Husky Lakes

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Husky Lakes
Eskimo Lakes
Liverpool Bay and Tuktoyaktuk Peninsula labelled.jpg
Image of Tuktoyaktuk Peninsula and surrounding bodies of water (north is to the upper right), including the lower Husky Lakes near the top left corner. Both "finger" areas can be seen; the eastern area is labelled.
Husky Lakes is located in Northwest Territories
Husky Lakes
Husky Lakes
Location in the Northwest Territories
LocationNorthwest Territories, Canada
Coordinates69°15′N 132°17′W / 69.25°N 132.29°W / 69.25; -132.29Coordinates: 69°15′N 132°17′W / 69.25°N 132.29°W / 69.25; -132.29
Native nameImaryuk  (Inuktitut)
Primary inflowsSitidgi Creek
Primary outflowsLiverpool Bay, Beaufort Sea
Catchment area9,543 km2 (3,685 sq mi)
Basin countriesCanada
Surface area1,933 km2 (746 sq mi)
Average depth13 m (43 ft)
Max. depth100 m (330 ft)
References[1]

The Husky Lakes are a system of brackish estuarine basins in the Northwest Territories of Canada.[1][2] Formerly known as the Eskimo Lakes,[3] they are called Imaryuk in Inuvialuktun, the language of the Inuvialuit, the original inhabitants of the area.[2]

The Husky Lakes form a chain of five basins[1] draining toward the northeast and roughly coinciding with the Eskimo Lakes fault zone, which runs along a southwest–northeast axis through the region.[4] The two lower basins are bracketed on either side by inundated tunnel valleys lying between "fingers" (narrow peninsulas) of land. Through the eastern "finger" region (Singiit in Inuvialuktun), the lakes empty into Liverpool Bay, an arm of the Beaufort Sea.[2] Sitidgi Lake, a freshwater lake south of the Husky Lakes, drains into the southernmost basin through a shallow 6-kilometre (3.7 mi) channel called Sitidgi Creek.[1] Together the basins cover an area of 1,933 square kilometres (746 sq mi) and drain an area of 9,543 square kilometres (3,685 sq mi).[1] They average 13 metres (43 ft) in depth with maximum depths not exceeding 100 metres (330 ft).[1] The Husky Lakes lie north of the tree line[5] and vegetation in the area is that of typical Arctic tundra.[2]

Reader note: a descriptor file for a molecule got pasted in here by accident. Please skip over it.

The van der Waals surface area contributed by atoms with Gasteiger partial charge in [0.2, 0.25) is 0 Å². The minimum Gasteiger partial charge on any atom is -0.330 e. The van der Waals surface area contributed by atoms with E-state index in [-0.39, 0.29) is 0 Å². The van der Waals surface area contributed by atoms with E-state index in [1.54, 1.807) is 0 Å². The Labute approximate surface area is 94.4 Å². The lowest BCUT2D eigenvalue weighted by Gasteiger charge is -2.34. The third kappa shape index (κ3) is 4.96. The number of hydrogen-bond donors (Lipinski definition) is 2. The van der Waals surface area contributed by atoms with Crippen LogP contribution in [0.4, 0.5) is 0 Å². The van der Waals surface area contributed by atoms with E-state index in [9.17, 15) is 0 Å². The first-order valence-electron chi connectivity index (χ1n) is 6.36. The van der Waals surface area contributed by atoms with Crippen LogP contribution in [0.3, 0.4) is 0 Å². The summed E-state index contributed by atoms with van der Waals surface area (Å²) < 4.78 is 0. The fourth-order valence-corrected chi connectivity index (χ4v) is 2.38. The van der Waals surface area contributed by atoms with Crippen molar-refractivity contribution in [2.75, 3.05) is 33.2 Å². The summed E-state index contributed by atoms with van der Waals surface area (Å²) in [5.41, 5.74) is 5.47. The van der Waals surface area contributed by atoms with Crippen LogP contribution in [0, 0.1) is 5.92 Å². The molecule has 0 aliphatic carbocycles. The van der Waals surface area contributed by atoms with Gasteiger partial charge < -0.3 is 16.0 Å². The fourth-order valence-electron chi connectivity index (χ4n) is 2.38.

At Saunaktuk ("place of bones"),[6] a site in the western "finger" area,[7] remains of at least 35 Inuvialuit women, elderly and children were found dating to the 14th or 15th century. The remains exhibited signs of violence and possibly cannibalism, and are consistent with Inuvialuit oral histories describing a Dene attack at that site.[8]

Today the area around the Husky Lakes remains culturally and economically important to the Inuvialuit of Tuktoyaktuk and Inuvik.[1] In the spring, fishing for lake trout, lake whitefish, cod and pike is a major traditional source of food for the Inuvialuit.[9] Bear, goose and duck are also hunted in the spring, but caribou hunting has recently been banned. Access to the area is more difficult in the summer after spring thaw,[9] but this is likely to change after the opening of the extension of the Dempster Highway to Tuktoyaktuk,[10] which passes near the western side of the southern lakes. Berry picking (cloudberry, crowberry, blueberry, cranberry) and ptarmigan hunting are popular activities in the fall, and trapping is practiced from late fall through early spring. Cabins have been built around the lakes and there is an outfitter lodge at Saunaktuk.[9]

References[edit]

  1. ^ a b c d e f g Roux, M.-J.; Sparling, P.; Felix, J.; Harwood, L. A. (2014). Ecological Assessment of Husky Lakes and Sitidgi Lake, Northwest Territories, 2000-2004 (PDF) (Technical report). Fisheries and Oceans Canada. 3071. Retrieved April 25, 2017.
  2. ^ a b c d Hoyt, Andrea Johanne (2001). Opportunities for integrated management: a perspective on Inuvialuit attitudes towards development and subsistence land use in the Husky Lakes area (PDF) (M.N.R.M.). University of Manitoba. pp. 1–5. Retrieved April 25, 2017.
  3. ^ "Eskimo Lakes". Canadian Geographical Names Data Base. October 6, 2016. Retrieved April 25, 2017.
  4. ^ Geological Survey of Canada, Open File 1549. Natural Resources Canada. August 1987. p. 26. Retrieved April 25, 2017.
  5. ^ "14.2 Position of treeline". NWT State of the Environment Report. Environment and Natural Resources, GNWT. May 29, 2015. Retrieved April 25, 2017.
  6. ^ Kocho-Schellenberg, John-Erik (2010). Understanding the Evolution of Beluga Entrapment Co-Management in the Inuvialuit Settlement Region Using Social Network Analysis (PDF) (M.N.R.M.). University of Manitoba. p. 8. Retrieved April 25, 2017.
  7. ^ Betts, Matthew W. (2009). "Chronicling Siglit identities: economy, practice, and ethnicity in the Canadian Western Arctic" (PDF). Alaska Journal of Anthropology. 7 (2): 7. Retrieved 25 April 2017.
  8. ^ Melbye, Jerry; Fairgrieve, Scott I. (1994). "A Massacre and Possible Cannibalism in the Canadian Arctic: New Evidence from the Saunaktuk Site (NgTn-1)". Arctic Anthropology. 31 (2): 57–77. JSTOR 40316364.
  9. ^ a b c "Husky Lakes Special Cultural Area Criteria" (PDF). Inuvialuit Land Administration. June 2011. p. 6. Retrieved April 25, 2017.
  10. ^ Gordon Jr., James (April 24, 2012). "Husky Lakes Survey 2012" (PDF). Environmental Impact Review Board, Inuvialuit Settlement Region. Retrieved April 25, 2017.